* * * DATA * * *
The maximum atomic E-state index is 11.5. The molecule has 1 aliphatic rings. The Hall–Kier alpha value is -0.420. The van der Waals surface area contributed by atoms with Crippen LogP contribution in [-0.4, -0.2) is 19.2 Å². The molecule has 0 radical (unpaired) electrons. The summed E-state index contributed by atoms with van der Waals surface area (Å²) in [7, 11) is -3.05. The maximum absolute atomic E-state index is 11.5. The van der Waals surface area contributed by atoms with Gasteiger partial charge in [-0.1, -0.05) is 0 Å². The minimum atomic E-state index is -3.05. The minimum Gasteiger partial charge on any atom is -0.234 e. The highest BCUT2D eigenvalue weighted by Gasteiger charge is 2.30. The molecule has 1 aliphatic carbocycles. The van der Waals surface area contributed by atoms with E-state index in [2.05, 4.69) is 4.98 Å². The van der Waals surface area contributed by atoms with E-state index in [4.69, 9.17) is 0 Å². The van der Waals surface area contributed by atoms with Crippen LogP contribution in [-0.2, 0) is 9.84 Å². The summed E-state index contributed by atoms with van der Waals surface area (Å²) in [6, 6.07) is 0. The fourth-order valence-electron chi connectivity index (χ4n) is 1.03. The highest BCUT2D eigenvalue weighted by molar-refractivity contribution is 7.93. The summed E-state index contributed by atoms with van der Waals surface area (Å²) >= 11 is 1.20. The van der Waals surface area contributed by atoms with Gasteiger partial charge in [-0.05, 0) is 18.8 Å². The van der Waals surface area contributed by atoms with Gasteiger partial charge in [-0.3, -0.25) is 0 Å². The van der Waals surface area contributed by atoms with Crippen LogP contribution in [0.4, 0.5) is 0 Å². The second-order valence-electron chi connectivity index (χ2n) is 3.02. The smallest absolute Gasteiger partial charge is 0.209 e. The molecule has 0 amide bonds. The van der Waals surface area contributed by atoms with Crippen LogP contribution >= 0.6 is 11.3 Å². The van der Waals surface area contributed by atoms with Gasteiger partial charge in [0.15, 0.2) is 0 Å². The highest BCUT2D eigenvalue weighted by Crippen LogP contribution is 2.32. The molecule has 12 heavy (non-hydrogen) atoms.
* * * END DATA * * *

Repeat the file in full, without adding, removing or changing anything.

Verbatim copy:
The maximum atomic E-state index is 11.5. The molecule has 1 aliphatic rings. The Hall–Kier alpha value is -0.420. The van der Waals surface area contributed by atoms with Crippen LogP contribution in [-0.4, -0.2) is 19.2 Å². The molecule has 0 radical (unpaired) electrons. The summed E-state index contributed by atoms with van der Waals surface area (Å²) in [7, 11) is -3.05. The maximum absolute atomic E-state index is 11.5. The van der Waals surface area contributed by atoms with Gasteiger partial charge in [-0.1, -0.05) is 0 Å². The minimum atomic E-state index is -3.05. The minimum Gasteiger partial charge on any atom is -0.234 e. The highest BCUT2D eigenvalue weighted by Gasteiger charge is 2.30. The molecule has 1 aliphatic carbocycles. The van der Waals surface area contributed by atoms with E-state index in [2.05, 4.69) is 4.98 Å². The van der Waals surface area contributed by atoms with E-state index in [4.69, 9.17) is 0 Å². The van der Waals surface area contributed by atoms with Crippen LogP contribution in [-0.2, 0) is 9.84 Å². The summed E-state index contributed by atoms with van der Waals surface area (Å²) in [6, 6.07) is 0. The fourth-order valence-electron chi connectivity index (χ4n) is 1.03. The highest BCUT2D eigenvalue weighted by molar-refractivity contribution is 7.93. The summed E-state index contributed by atoms with van der Waals surface area (Å²) >= 11 is 1.20. The van der Waals surface area contributed by atoms with Gasteiger partial charge in [-0.05, 0) is 18.8 Å². The van der Waals surface area contributed by atoms with Gasteiger partial charge in [-0.3, -0.25) is 0 Å². The van der Waals surface area contributed by atoms with Crippen LogP contribution in [0.4, 0.5) is 0 Å². The second-order valence-electron chi connectivity index (χ2n) is 3.02. The smallest absolute Gasteiger partial charge is 0.209 e. The molecule has 0 amide bonds. The van der Waals surface area contributed by atoms with Crippen LogP contribution >= 0.6 is 11.3 Å². The van der Waals surface area contributed by atoms with Gasteiger partial charge in [0.15, 0.2) is 0 Å². The highest BCUT2D eigenvalue weighted by Crippen LogP contribution is 2.32. The molecule has 12 heavy (non-hydrogen) atoms.